Living Better With Incontinence

Stress Incontinence

What is Stress Urinary Incontinence?

Stress UI Facts

Primarily Affects Women


Affects 14 Million+ US Women

Most Frequent UI in Women

Urinary stress incontinence, sometimes referred to as effort incontinence, takes place when abdominal pressure is put on the bladder due to common movements or activities such as sneezing, coughing, lifting or even laughing. Variable amounts of urinary leakage (from a drop to a small stream) may occur when this pressure is put on weakened pelvic muscles that support the bladder.

Unlike the overflow type, stress urinary incontinence is a health condition that largely occurs among females, affecting nearly 15 million adult women in the United States. You’re not alone if you think this type of UI pertains to you – stress incontinence is the most frequent type of urinary incontinence impacting women today.

Causes

Stress Incontinence Treatment
Though stress incontinence does have a rare tendency to affect men, generally as a result of abnormalities following unsuccessful prostate surgery, it’s common prevalence in women is largely caused by normal biological changes that can compromise the bladder’s ability to close completely.  These are:
  • Menstruation
  • Pregnancy
  • Childbirth
  • Menopause
In addition to pelvic surgery, these physical changes can directly lead to weakened muscles in and around the bladder, the pelvis and the urethra. Leakage of urine happens when pressure is put on these weakened muscles.

Symptoms

The primary symptom of this type of urinary incontinence is minor to moderate urinary leakage when abdominal pressure is put upon the bladder. Many basic activities or exertions can cause such pressure, some involuntary (coughing or sneezing) and some integral to our quality of life (aerobics, running, general exercise) and general health.

Treatments

Weight loss and quitting smoking have been reported to greatly reduce the incidence of stress incontinence…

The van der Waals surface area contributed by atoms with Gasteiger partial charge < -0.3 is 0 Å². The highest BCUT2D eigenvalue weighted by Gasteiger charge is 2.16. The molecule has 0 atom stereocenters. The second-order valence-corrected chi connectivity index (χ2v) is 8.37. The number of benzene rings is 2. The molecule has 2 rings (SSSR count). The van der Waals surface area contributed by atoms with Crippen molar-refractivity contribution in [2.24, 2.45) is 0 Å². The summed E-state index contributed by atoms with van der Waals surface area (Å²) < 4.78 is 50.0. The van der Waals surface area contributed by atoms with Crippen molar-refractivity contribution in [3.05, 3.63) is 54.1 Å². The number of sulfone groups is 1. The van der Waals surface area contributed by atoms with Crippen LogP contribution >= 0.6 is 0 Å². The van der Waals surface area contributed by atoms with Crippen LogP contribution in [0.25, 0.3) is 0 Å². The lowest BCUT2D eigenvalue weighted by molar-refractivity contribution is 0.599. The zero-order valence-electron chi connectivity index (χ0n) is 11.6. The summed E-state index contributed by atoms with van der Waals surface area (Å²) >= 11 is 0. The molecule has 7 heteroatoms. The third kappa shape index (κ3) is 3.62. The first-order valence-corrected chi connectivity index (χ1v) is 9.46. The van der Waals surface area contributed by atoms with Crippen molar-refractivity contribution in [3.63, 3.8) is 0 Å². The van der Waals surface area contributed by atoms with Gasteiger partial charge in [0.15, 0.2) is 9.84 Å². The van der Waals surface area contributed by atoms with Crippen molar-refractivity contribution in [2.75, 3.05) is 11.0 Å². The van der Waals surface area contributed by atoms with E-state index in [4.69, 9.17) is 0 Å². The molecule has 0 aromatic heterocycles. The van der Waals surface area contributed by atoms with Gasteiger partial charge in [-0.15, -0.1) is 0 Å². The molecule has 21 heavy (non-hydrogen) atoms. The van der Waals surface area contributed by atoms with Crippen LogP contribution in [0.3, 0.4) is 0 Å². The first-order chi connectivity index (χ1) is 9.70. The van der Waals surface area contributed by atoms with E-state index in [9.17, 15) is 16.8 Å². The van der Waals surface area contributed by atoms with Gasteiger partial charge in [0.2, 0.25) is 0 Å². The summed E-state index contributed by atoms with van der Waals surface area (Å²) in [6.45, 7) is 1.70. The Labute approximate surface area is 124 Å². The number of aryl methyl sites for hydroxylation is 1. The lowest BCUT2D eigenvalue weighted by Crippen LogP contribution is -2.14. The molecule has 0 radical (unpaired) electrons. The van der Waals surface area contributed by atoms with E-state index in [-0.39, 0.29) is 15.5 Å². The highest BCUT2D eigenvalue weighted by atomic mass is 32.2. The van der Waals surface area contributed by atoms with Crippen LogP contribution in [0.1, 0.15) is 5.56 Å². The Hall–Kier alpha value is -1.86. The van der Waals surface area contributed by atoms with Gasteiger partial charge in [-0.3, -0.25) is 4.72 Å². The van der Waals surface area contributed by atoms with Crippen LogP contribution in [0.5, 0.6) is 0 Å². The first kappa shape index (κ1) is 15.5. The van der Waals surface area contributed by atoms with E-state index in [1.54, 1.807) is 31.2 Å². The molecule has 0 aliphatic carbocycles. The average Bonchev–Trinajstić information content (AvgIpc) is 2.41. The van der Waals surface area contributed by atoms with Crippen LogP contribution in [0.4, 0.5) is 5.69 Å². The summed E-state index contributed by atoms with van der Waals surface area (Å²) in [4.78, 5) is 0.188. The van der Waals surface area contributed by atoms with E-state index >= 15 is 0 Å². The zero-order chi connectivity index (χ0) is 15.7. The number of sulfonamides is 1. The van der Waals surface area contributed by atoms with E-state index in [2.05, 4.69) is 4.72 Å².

Today there are is a wide range of treatment approaches to incontinence in women, from lifestyle and health changes to exercise to surgical options. Weight loss and quitting smoking have been reported to greatly reduce the incidence of the stress type of incontinence, as have reducing your general overall consumption of liquid, caffeine, spicy foods and alcohol.

Exercises

In terms of exercises, the most frequently employed and most beneficial approach for women under 60 are Kegel exercises. Kegels specifically target the pelvic muscles. Over time, building the strength back up in your pelvic floor and sphincter muscles has been shown to dramatically reduce urinary leakage due to women incontinence.

Surgery

Surgical options, commonly used for more severe cases of leakage, may include urethropexy, vaginal slings or transvaginal tape.

Diapers and Pads

Finally, for topical alleviation of stress urinary incontinence, there are a number of absorbent undergarments and adult diapers on the market to help keep you feeling cool and confident.


ReferencesMedlinePlus | Mayo Clinic | WebMD


Real Talk from Real Sufferers

After I had Trevor (my second child) in my late thirties, I found that I would have these embarrassing little leaking episodes. I like to stay active and try to keep the physique of my youth (LOL – you ladies know how fun that can be!), but as I was trying to get fit again in my favorite Pilates class, I started leaking urine seemingly out of the blue. As if that wasn’t bad enough, it was happening whenever I sneezed or sometimes when I laughed. If that doesn’t “kill a joke” then I don’t know what does! For me, the leaks were never very severe, but definitely enough for me to feel very distracted and uncomfortable.

Well, I found out that what I was experiencing with incontinence is pretty common among women, especially us mothers. When I became confident enough to bring it out in the open, I discovered that many of my own girlfriends and family members had been suffering the exact same symptoms in private. Fortunately, there are lots of ways to manage my SI. For me, it is Kegels and pads – real boosters to my quality of life and to help me feel more like me again.”

Lisa L., Beaverton, OR